Strange things have been going on in the world of Videogames, GameCola faithful. One of the longest-running AAA third party publishers, Konami, has suddenly gone mad and is spiraling into decline. Firing Hideo Kojima, cancelling Silent Hills and all future projects, and investing in pachinko machines sound like the actions of a mad king and not one of the leading videogame publishers for the past three decades.
But what if I told you, GameCola readers, that perhaps this is not the mad decline of a beloved company? What if this was something far more sinister? As suggested by the title, I believe Konami is a front for the Yakuza—The Japanese Mafia.
Unavailable to comment as of the article’s publishing.
I understand this sounds crazy, but to consider it you must first consider the reasons why the Yakuza would invest in a videogame company at all! Money, obviously—but to what end? Well, money laundering of course! Konami could be funded through three types of money laundering, and thanks to the dirty money flowing into them, they’ve been able to make some of the most memorable games of the past three decades.
Obviously with videogames being a cash-intensive business (while not directly handling physical money, it is a business where operating costs and generated revenue can vary greatly) that’s one angle of money laundering. The next being trade-based, where invoices and other financial documents feature fabrications which obscure exactly how much money is coming into and out of the company. The final suspected method would be through a shell company, as benefactors of Konami may not necessarily need to name themselves or the source of their funds when they’re funneling money into the company. So, here’s Konami’s use to the Yakuza, but why are they suddenly destroying the company?
The Destruction of Man
What has probably happened is Konami has outgrown its usefulness, and they’re trying to liquidate it. This is demonstrated by way of first and foremost firing Kojima. Cancelling anticipated titles such as Silent Hills also helps to liquidate the company’s assets even further. Creating pachinko machines with the famous branding of Konami also helps with this process. Perhaps the most insidious part of it is the open-world survival horror Metal Gear that’s coming out soon.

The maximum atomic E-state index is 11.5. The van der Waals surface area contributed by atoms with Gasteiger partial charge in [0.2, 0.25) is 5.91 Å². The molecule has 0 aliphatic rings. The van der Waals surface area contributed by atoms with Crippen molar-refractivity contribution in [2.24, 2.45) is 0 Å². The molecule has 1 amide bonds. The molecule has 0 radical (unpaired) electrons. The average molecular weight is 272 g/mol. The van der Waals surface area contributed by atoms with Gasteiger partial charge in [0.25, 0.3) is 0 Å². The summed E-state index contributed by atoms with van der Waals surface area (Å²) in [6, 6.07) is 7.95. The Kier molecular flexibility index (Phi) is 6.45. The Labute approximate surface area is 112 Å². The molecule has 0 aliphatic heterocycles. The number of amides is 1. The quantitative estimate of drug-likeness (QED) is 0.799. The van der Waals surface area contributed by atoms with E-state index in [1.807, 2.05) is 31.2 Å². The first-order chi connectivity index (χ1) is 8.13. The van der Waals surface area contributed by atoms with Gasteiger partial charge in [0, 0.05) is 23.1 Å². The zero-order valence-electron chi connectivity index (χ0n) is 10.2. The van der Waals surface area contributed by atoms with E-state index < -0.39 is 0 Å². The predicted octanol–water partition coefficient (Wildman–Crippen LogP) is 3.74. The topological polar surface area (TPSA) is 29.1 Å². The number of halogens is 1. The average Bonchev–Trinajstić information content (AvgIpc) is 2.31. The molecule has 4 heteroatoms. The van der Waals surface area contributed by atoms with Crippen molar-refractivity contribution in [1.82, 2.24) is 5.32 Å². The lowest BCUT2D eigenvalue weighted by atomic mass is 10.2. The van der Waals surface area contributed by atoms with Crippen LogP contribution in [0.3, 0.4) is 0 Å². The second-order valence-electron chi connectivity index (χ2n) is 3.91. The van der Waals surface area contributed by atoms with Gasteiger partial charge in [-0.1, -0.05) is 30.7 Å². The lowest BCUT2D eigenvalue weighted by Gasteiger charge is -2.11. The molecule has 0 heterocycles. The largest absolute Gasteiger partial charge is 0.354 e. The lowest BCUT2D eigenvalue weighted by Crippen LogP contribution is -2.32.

How does all of this contribute to liquidating Konami? It destroys consumer trust in the brand by getting rid of the mastermind, cancelling anticipated titles, creating titles that the core demographic is not interested in, and then releasing high profile titles guaranteed to flop. While most of this seems pretty standard, the pachinko machines sound more like an investment—except they’re also an essential part of the Yakuza money laundering scheme!
Money goes in, and more comes out!
Pachinko is also a cash-intensive business! Putting Konami brands on pachinko machines is just the next step, obviously! You use the brand to attract people familiar with it—the older crowd that’s given up videogames or perhaps younger gamblers—and aside from that turnout, they’re still useful methods for laundering the money. The Yakuza have a history of using pachinko machines as a method of money laundering, much like how casinos were used by the Italian Mafia in America, and it simply works because you can’t actually trace where the money that was put into the machines came from. Given the low operational cost of a pachinko parlor, this makes pachinko a very good source of money, and especially in this case a useful way to liquidate Konami’s assets further, and destroy consumer trust in the brand once again.
We salute the memory of this dead videogame titan!
What I expect to be done with this information is absolutely nothing. Most Konami games exist outside of GameCola’s scope (our scope being Gaming Outside the Mainstream), and so we’re not really interested in covering them. This has, in fact, been covered by several mainstream media outlets as well. But one of GameCola’s trademarks is being two years late to the party, so here we are! If you’re curious about organized crime in Japan you should probably play the Yakuza series, as it’s not only a modern take on the classic brawler, but also a dramatization of Yakuza affairs!